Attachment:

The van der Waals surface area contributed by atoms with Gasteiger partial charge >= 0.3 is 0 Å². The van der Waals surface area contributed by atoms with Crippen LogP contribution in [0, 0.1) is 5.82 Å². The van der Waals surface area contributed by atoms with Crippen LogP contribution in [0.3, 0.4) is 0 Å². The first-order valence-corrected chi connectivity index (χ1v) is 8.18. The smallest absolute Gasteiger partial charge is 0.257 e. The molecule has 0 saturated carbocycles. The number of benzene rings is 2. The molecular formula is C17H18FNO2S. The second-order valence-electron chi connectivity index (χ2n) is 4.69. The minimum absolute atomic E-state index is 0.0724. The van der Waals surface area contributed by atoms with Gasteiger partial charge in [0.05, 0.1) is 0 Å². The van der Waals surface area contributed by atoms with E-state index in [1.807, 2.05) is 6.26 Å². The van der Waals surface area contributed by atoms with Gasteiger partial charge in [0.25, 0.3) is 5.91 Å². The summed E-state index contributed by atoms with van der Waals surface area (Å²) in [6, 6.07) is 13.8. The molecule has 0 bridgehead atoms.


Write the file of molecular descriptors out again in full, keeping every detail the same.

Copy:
The van der Waals surface area contributed by atoms with Gasteiger partial charge >= 0.3 is 0 Å². The van der Waals surface area contributed by atoms with Crippen LogP contribution in [0, 0.1) is 5.82 Å². The van der Waals surface area contributed by atoms with Crippen LogP contribution in [0.3, 0.4) is 0 Å². The first-order valence-corrected chi connectivity index (χ1v) is 8.18. The smallest absolute Gasteiger partial charge is 0.257 e. The molecule has 0 saturated carbocycles. The number of benzene rings is 2. The molecular formula is C17H18FNO2S. The second-order valence-electron chi connectivity index (χ2n) is 4.69. The minimum absolute atomic E-state index is 0.0724. The van der Waals surface area contributed by atoms with Gasteiger partial charge in [0.05, 0.1) is 0 Å². The van der Waals surface area contributed by atoms with E-state index in [1.807, 2.05) is 6.26 Å². The van der Waals surface area contributed by atoms with Gasteiger partial charge in [0.25, 0.3) is 5.91 Å². The summed E-state index contributed by atoms with van der Waals surface area (Å²) in [6, 6.07) is 13.8. The molecule has 0 bridgehead atoms.